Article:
It’s difficult to find inspiring stories that honestly touch the heart these days.
You get it. There’s so much vitriol, especially with election day near.
But there’s a heck of an inspiring story in the Pacific Northwest.
One by way of Miami, Fla., and West “By God” Virginia.
His name is Eugene Cyril “Geno” Smith III. And he’s without question the best, most heartwarming NFL story this season.
Many of you know the story and understand. Yet I wonder how many realize what a great lesson he’s providing not only for our children but, hell, for ourselves.
Consider what’s happened.
You may recall the celebration when WVU landed Smith as a football recruit, thanks in large part to former Miramar High head coach and ex-Mountaineer player Damon Cogdell.
There’s the memory of Smith torching Clemson in the 2012 Orange Bowl. (Trivia answer for you: Smith’s 401 passing yards broke Tom Brady’s Orange Bowl record of 396.) There was the stunning 45-of-51 passing day for 656 yards and eight touchdown passes in a 70-63 home win over Baylor. (I’ll never forget asking BU quarterback Nick Florence if he thinks he’ll ever forget the day.)
But WVU swooned in Smith’s senior season. (Remember the Pinstripe Bowl?) And questions began.
He waited in the NFL draft room through the first day and fired his agent. Finally, after being selected by the New York Jets in the second round of the 2013 draft, he began an extremely bumpy journey with that team.
He struggled in ‘13 as a starter after Mark Sanchez suffered a shoulder injury. Smith threw for 3,046 yards as a rookie, but with 12 touchdowns and 21 interceptions.
In 2014, there were incidents like a fine for yelling profanities at fans. He missed a team meeting to go to a movie theater in San Diego. (He said he was confused because of the time zone change.) Then, of course, his jaw was jacked by teammate IK Enemkpali in the locker room over a $600 unpaid debt.
Enter Ryan Fitzpatrick. Exit Smith.
For most NFL fans, that was it until this season. Heck, I remember a year or two back being surprised to find Smith was still in the NFL.
Yet, yes, he’d hung in there, spending time as the backup for the New York Giants, Los Angeles Chargers and, lately, the Seattle Seahawks before getting his chance.
He was like the Invisible Man embodied. Or not embodied. You know what I mean. Out of sight; out of mind.
Quietly, though, Smith has earned around $14 million as an NFL backup.
Until this season. Until Seattle coach Pete Carroll, after trading away Russell Wilson, handed the job to the now 32-year-old Smith.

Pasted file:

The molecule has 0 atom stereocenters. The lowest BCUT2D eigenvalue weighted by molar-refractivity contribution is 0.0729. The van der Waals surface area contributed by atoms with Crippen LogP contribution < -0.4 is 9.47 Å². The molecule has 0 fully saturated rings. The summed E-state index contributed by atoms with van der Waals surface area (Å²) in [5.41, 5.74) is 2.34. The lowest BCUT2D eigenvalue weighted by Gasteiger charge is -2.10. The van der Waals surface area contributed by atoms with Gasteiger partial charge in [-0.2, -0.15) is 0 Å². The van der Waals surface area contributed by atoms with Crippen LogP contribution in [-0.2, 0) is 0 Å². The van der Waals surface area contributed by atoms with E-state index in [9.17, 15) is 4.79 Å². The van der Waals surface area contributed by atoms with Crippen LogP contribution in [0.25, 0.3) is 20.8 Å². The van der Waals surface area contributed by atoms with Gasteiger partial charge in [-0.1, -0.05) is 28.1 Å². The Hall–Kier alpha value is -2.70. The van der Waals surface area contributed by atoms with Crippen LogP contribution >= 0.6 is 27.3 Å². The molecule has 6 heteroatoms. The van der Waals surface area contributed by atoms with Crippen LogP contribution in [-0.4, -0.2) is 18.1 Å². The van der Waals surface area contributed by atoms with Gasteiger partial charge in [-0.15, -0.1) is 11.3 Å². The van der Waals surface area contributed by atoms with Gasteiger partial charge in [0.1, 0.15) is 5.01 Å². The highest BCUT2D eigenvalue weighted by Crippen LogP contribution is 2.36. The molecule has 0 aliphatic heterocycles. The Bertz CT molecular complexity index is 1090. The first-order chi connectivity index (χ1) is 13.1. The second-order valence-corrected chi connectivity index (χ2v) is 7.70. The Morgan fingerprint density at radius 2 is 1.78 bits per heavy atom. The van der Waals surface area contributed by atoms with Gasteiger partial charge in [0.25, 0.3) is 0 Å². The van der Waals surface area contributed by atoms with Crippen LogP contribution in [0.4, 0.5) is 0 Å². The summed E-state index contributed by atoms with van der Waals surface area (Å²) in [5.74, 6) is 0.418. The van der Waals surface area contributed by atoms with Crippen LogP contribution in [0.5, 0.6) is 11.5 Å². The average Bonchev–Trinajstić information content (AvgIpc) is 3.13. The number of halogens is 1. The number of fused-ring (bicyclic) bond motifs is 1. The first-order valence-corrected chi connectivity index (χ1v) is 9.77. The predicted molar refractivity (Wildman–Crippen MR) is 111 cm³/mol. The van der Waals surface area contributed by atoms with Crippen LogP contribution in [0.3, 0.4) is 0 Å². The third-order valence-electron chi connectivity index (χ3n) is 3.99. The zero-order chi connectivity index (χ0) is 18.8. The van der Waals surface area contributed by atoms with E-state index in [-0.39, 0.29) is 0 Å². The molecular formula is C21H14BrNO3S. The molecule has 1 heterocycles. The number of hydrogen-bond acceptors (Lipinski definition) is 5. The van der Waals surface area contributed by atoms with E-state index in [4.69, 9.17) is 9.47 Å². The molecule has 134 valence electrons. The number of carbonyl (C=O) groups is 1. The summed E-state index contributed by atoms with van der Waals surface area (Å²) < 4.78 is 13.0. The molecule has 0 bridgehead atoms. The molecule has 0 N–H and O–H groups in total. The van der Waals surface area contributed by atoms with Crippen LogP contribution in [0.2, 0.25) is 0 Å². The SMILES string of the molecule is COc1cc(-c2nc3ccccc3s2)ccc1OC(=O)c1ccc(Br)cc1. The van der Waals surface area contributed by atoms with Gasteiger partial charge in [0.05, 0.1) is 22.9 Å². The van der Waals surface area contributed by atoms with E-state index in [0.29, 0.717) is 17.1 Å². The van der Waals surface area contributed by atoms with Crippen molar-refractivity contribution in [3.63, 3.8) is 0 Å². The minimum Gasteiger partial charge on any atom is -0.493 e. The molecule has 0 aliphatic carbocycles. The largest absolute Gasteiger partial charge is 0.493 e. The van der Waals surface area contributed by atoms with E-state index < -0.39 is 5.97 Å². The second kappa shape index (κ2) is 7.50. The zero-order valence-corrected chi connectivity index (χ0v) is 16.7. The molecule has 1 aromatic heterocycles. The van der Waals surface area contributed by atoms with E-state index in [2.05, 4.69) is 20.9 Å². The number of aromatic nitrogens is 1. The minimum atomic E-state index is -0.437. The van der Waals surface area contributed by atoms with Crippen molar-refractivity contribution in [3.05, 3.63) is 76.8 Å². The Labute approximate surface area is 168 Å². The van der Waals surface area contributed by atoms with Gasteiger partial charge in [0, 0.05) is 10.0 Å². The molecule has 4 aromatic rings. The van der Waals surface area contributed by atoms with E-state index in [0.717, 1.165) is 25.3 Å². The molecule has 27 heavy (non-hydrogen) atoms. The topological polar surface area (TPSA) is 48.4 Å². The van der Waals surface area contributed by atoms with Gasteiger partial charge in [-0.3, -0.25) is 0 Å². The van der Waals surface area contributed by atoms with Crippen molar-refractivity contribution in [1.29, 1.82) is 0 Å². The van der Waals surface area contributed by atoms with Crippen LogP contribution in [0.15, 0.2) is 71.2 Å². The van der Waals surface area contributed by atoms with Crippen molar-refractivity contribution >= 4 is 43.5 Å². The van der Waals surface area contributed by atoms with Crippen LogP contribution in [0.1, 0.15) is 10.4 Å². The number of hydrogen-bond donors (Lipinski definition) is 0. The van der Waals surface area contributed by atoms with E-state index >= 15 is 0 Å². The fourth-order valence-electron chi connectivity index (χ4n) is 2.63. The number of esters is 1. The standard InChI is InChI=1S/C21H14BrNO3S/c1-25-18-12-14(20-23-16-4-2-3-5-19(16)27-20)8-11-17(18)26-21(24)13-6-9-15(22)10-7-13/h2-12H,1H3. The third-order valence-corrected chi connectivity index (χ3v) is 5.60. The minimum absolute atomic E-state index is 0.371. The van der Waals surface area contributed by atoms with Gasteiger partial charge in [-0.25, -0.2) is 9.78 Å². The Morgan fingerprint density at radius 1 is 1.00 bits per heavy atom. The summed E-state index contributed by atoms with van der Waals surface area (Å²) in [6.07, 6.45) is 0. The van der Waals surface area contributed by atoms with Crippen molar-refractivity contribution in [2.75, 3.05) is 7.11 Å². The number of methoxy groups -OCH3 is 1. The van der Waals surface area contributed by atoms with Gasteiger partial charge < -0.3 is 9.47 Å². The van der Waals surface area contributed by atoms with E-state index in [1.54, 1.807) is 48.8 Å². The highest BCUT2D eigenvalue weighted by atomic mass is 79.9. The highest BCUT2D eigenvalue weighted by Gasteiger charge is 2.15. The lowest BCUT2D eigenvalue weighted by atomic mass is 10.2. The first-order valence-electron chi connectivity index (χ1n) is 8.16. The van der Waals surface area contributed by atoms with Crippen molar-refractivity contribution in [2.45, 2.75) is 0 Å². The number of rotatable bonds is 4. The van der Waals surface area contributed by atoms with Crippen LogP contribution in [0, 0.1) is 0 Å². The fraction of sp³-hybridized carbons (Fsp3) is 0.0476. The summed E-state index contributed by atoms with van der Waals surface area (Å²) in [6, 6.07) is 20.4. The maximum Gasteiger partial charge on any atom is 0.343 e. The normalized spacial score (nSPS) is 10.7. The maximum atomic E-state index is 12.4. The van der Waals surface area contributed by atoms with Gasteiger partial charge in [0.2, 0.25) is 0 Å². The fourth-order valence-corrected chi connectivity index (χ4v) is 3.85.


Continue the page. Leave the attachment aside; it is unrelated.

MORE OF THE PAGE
It was a stroke of genius – at least to this point.
Check the NFL standings. Look at the West division. See the team on top? Yep, that’s Seattle at 5-3, fresh off a win over the then-6-1 New York Giants. The Seahawks have scored 210 points, more than any other team in the National Conference.
And Geno? He’s playing better as a starter in the NFL than he did as one in the old Big East.
Smith got steadily better in his days as a QB for WVU. As a starter his last few seasons in Morgantown his pass completion percentage went from 64.8 percent to 65.8 to 71.2.
This season after eight NFL games? Smith is completing 72.7 percent of his passes for 1,924 yards and 13 touchdowns and just three interceptions for a 107. 2 rating.
He’s No. 1 in pass completion percentage among ALL NFL quarterbacks.
His passer rating is only behind Tua Tagovailoa and Patrick Mahomes.
He has a higher touchdown to interception rate (4.33) than Mahomes and Tagovailoa. (He’s only behind Brady and Jalen Hurts.)
Understand that I didn’t feel sorry for Smith. He’s got $14 million in the bank and has been living the good, if quiet, life. Also, some of the reasons people soured on him were of his own making.
But, man, that he kept grinding. That he kept working and staying in shape and preparing.
Mostly that he kept BELIEVING in himself, knowing he could flourish if given the chance.
That’s what’s inspiring. That’s what each of us should store in our minds and hearts. That’s what we should point to and teach to our children.
The Invisible Man, it seems, is indeed embodied.
+ + +
Mitch Vingle covered sports in West Virginia for 38 years. Follow Mitch on Twitter at @MitchVingle and be sure to check out the rest of Wheelhouse Creative’s website for your marketing and advertising needs. If interested, call us at 304-905-6005.